(Cannonball Dick Redding, Smiling Dick Redding)
- Bats Right, Throws Right
- Height 6' 4", Weight 210 lbs.
One of the greatest African-American pitchers of the Deadball Era, Cannonball Dick Redding was known (as his name implies) for his fastball. An illiterate southerner, Redding broke in with the 1911 Philadelphia Giants, then joined the New York Lincoln Giants, where he was 5-1 against top black teams, making him the best pitcher in the east at the age of 21. Not faring as well overseas, he was just 4-8 in the Cuban Winter League.
In a semipro game in 1912, Redding struck out 24 batters. He was 2-2 against top black teams that year and much better this time in Cuba, going 7-2. He slipped a bit in the next couple seasons, going 4-4 for New York and 2-6 in the winter league. Joining the Lincoln Giants off-shoot New York Lincoln Stars in 1915, Dick went 6-2 with a 2.55 RA and is rated by John Holway as the top pitcher in the east that year. He went 7-7 in Cuba.
In 1916, Cannonball was back with the Lincoln Giants and went 4-1 with one save but a 5.59 RA. He then moved to the more organized midwest in 1917 with the Chicago American Giants. He went 14-5 with a 1.57 RA and began the 1918 year 2-0 with the Brooklyn Royal Giants; in his prime, the 28-year-old hurler was called into service in the army and saw combat duty in France in World War I.
Returning to baseball halfway into the 1919 season, now as a player-manager, Redding had a 1.67 RA but was just 3-5 for the Atlantic City Bacharach Giants and Brooklyn. He was 8-7, 3.87 for Atlantic City the next season. A highlight of the season was a shutout victory of Smokey Joe Williams, 5-0, in Ebbets Field, the first eastern stadium used for a match-up of black teams. Redding beat Williams 6-0 in a later rematch. He beat Carl Mays and Babe Ruth 9-4 in an exhibition match-up, but continued to struggle in Cuba (4-7).
Redding went 16-10 in 1921 with a 2.96 ERA and led the eastern teams in both wins and losses for the second straight season. A workhorse, Dick often pitched games two or three days in a row. He lost two exhibiton matchups to a bad Philadelphia A's team, 3-1 and 5-1. In 1922, Redding went 2-8 with a 3.49 RA. His team lost a post-season match-up with the Chicago American Giants 3 games to 2. He also pitched in Cuba that year and went 3-1 at age 33.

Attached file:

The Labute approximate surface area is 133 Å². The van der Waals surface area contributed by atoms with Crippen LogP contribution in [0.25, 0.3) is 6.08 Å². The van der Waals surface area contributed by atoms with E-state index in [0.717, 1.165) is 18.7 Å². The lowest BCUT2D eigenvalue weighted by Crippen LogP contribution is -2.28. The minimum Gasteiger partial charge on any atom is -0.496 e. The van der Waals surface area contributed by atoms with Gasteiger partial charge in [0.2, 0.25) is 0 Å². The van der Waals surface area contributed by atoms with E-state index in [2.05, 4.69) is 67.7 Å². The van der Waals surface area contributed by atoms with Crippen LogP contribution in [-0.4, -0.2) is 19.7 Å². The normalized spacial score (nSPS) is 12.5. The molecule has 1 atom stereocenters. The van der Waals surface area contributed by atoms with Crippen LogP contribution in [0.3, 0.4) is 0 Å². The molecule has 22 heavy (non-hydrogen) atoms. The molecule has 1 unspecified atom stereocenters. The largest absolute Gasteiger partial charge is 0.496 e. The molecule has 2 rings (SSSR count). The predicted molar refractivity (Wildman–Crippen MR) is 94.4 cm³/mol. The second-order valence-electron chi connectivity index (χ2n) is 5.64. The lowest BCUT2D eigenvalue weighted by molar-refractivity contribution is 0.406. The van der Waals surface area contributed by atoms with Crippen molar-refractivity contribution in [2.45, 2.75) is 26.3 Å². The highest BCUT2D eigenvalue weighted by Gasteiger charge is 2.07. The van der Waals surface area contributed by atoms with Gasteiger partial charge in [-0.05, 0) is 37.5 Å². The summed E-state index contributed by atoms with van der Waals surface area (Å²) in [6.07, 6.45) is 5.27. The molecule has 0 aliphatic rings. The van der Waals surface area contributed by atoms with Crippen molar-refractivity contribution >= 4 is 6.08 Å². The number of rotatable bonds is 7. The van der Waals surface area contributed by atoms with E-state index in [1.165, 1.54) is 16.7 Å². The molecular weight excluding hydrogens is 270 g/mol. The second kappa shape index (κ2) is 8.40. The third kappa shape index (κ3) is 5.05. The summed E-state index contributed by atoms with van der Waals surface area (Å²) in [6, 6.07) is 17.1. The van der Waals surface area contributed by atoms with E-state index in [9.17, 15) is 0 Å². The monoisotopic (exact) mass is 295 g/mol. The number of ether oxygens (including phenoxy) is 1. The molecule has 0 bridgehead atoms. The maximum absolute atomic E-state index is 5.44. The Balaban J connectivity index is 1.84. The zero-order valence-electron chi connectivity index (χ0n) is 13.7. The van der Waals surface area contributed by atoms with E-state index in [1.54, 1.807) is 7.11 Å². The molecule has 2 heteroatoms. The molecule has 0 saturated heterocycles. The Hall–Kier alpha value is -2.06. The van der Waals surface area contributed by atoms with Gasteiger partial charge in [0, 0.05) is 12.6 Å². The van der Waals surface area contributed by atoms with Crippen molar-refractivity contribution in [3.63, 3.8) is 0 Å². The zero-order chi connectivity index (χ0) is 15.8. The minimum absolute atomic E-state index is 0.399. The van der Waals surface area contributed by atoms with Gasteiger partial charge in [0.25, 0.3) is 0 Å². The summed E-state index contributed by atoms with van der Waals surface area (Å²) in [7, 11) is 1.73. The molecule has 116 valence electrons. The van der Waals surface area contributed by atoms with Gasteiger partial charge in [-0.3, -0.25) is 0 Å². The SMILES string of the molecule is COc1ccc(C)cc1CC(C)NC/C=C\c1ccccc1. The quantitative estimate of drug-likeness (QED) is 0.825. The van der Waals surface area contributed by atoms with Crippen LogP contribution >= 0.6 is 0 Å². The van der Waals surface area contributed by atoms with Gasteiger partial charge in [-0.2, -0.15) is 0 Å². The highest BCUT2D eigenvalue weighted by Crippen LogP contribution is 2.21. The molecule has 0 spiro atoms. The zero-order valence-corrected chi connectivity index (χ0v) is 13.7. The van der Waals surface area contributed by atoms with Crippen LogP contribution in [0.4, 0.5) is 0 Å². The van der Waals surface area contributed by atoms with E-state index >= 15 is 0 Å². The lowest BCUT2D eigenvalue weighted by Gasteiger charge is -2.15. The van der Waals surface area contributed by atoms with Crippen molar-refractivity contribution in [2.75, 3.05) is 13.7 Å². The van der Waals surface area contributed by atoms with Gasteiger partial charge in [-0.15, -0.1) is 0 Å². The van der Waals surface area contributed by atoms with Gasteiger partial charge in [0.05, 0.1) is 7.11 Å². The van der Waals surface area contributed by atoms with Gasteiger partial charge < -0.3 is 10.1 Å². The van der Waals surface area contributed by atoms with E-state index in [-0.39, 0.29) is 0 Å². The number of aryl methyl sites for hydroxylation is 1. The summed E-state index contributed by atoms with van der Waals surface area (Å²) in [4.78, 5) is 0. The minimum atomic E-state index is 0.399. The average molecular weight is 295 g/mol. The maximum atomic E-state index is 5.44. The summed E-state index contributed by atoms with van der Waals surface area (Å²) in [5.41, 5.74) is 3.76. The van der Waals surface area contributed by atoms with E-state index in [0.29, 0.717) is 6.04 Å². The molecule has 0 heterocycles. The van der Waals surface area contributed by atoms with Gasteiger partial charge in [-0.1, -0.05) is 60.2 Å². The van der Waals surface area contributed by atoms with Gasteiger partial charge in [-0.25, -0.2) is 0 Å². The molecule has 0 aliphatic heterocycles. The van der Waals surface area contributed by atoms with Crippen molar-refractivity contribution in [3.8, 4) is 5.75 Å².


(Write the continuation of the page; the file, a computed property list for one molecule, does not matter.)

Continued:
In 1923 Redding moved back to the Brooklyn Royal Giants and remained as a player-manager. He was 3-1 as he began to see reduced time; a year later he fell to 2-4 and then he went 3-4 in 1925; his teams were generally around .500 at this time. He continued to decline as a player, falling to 1-4 in 1926 and 1-3 in 1927, while his teams were also slipping, reaching the cellar of the Eastern Colored League at 14-26 in '27. Redding, known as a friendly and popular manager, stayed on and would still pitch on occasion. In official league games he went 1-0 in 1928 and 1930, 0-1 in 1931 and 1932. Brooklyn faded away and Redding did not get another managerial job. He would pitch in an old-timers' game in 1938, beating Williams 5-0.
Overall Redding was 89-63 in his career against top black teams.
In 1948 he was hospitalized with a "strange malady" and died in a mental hospital that year.
Brother of Sam Redding
Negro Leagues Career Statistics
|1923||Brooklyn Royal Giants||ECL||3||1||0||.750||8||5||3||0||53.3||68||34||24||8||14||4.05|
|1924||Brooklyn Royal Giants||ECL||2||4||0||.333||7||7||6||0||59||71||36||33||19||30||5.03|
|1925||Brooklyn Royal Giants||ECL||3||4||0||.429||8||5||4||0||43.3||58||25||22||9||25||4.57|
|1926||Brooklyn Royal Giants||ECL||1||4||0||.200||6||4||3||0||34||35||17||14||11||10||3.71|
|1927||Brooklyn Royal Giants||ECL||1||3||0||.250||4||4||3||0||26.7||26||22||14||12||5||4.72|
|1928||Brooklyn Royal Giants||ECL||1||0||0||1.000||1||1||1||0||9||15||4||3||3||6||3.00|
|1930||Brooklyn Royal Giants||ECL||1||0||0||1.000||1||1||1||0||9||5||2||2||0||0||2.00|
|1931||Brooklyn Royal Giants||ECL||0||1||0||.000||1||1||0||0||4||7||7||5||1||0||11.25|
|1932||Brooklyn Royal Giants||ECL||0||1||0||.000||1||1||1||0||9||17||8||6||0||0||6.00|
Source: Committee on African-American Baseball